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Introduction

This guide contains a number of databases that serve as good starting points for your speech assignment research. We have a lot more databases available to you, but these are a few that have been most helpful for students in a Speech class. A couple of these databases will be listed for both informative and persuasive speeches, because it all depends upon how you present the information. 

For example, a statistic about the demographics of gamers in the U.S. can be present in an informative speech to describe who is playing video games in the U.S. It could also be used in a persuasive speech; if you are pitching an app for women gamers, you may use this demographic information to show that there is a large number of women gamers, demonstrating that you have a large potential market population and your app has a higher likelihood of being used.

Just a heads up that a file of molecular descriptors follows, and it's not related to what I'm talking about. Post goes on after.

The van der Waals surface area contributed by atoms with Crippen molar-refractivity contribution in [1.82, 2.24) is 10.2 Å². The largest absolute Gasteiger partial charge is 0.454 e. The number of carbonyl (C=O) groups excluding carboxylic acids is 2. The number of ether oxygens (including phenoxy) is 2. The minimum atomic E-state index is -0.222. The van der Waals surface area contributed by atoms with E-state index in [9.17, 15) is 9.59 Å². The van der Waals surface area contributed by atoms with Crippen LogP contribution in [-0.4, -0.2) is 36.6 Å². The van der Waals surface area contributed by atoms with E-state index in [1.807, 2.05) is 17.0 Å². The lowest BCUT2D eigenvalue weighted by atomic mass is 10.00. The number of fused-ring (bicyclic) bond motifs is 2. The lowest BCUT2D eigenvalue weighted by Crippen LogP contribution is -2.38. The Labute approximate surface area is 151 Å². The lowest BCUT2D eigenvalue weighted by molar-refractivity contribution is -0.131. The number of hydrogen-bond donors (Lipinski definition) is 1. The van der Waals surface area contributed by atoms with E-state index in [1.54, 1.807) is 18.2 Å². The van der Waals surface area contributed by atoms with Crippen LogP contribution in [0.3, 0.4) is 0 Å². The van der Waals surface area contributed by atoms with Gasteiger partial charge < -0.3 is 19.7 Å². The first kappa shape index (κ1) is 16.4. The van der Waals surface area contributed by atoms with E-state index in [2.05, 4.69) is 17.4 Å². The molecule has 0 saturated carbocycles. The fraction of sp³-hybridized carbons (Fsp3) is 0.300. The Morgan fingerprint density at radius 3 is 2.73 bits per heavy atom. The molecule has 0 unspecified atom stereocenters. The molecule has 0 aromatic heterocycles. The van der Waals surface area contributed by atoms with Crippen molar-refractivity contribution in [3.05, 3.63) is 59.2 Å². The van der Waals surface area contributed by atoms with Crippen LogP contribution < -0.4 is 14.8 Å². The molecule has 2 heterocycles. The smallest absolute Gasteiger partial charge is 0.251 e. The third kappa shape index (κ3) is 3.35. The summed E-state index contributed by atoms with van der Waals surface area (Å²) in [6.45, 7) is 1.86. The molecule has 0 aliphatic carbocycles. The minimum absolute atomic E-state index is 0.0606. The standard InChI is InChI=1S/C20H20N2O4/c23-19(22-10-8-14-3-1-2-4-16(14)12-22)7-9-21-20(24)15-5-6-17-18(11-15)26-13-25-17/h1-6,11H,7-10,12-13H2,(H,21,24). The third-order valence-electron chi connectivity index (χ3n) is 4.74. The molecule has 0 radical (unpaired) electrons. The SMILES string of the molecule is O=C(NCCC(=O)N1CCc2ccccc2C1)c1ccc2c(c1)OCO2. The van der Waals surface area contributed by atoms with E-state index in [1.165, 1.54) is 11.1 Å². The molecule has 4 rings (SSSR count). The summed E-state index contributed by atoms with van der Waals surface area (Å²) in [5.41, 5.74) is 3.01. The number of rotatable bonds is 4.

Understanding Your Assignment

What should I look for in my assignment?

  • Keywords or verbs. Words like summarize, compare, analyze, or argue direct you to think about your topic in a certain way.
  • Technical details which indicate format rules or guidelines like font, length, spacing, and citation style.
  • Project logistics will tell you about the final product, whether it is supposed to be a speech, written paper, or other presentation.
  • Number and type of sources such as peer-reviewed, scholarly, primary or secondary.
  • Due dates for drafts and final paper/presentation. Plan ahead for time in the library and writing center.